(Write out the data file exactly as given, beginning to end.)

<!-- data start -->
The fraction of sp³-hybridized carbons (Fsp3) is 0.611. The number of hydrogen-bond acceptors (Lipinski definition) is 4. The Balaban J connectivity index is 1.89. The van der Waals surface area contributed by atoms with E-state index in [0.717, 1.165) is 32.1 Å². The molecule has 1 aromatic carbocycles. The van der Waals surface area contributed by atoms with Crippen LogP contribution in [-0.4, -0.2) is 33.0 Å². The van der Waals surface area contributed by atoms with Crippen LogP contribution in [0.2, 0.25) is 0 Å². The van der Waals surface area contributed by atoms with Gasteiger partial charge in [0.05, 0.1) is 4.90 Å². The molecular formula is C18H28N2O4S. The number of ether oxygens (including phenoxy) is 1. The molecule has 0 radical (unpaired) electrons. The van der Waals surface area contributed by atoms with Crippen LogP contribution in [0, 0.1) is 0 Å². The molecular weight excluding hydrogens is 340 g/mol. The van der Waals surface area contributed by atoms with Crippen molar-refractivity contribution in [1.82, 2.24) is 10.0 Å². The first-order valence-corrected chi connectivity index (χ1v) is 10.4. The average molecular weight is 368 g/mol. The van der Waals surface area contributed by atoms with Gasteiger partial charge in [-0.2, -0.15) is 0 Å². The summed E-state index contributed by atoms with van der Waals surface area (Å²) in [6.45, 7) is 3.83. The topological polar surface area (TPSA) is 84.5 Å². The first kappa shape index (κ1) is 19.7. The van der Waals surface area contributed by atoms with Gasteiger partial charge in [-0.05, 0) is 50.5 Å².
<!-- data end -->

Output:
The fraction of sp³-hybridized carbons (Fsp3) is 0.611. The number of hydrogen-bond acceptors (Lipinski definition) is 4. The Balaban J connectivity index is 1.89. The van der Waals surface area contributed by atoms with E-state index in [0.717, 1.165) is 32.1 Å². The molecule has 1 aromatic carbocycles. The van der Waals surface area contributed by atoms with Crippen LogP contribution in [-0.4, -0.2) is 33.0 Å². The van der Waals surface area contributed by atoms with Crippen LogP contribution in [0.2, 0.25) is 0 Å². The van der Waals surface area contributed by atoms with Gasteiger partial charge in [0.05, 0.1) is 4.90 Å². The molecular formula is C18H28N2O4S. The number of ether oxygens (including phenoxy) is 1. The molecule has 0 radical (unpaired) electrons. The van der Waals surface area contributed by atoms with Crippen LogP contribution in [0, 0.1) is 0 Å². The molecular weight excluding hydrogens is 340 g/mol. The van der Waals surface area contributed by atoms with Crippen molar-refractivity contribution in [1.82, 2.24) is 10.0 Å². The first-order valence-corrected chi connectivity index (χ1v) is 10.4. The average molecular weight is 368 g/mol. The van der Waals surface area contributed by atoms with Gasteiger partial charge in [-0.2, -0.15) is 0 Å². The summed E-state index contributed by atoms with van der Waals surface area (Å²) in [6.45, 7) is 3.83. The topological polar surface area (TPSA) is 84.5 Å². The first kappa shape index (κ1) is 19.7. The van der Waals surface area contributed by atoms with Gasteiger partial charge in [-0.05, 0) is 50.5 Å².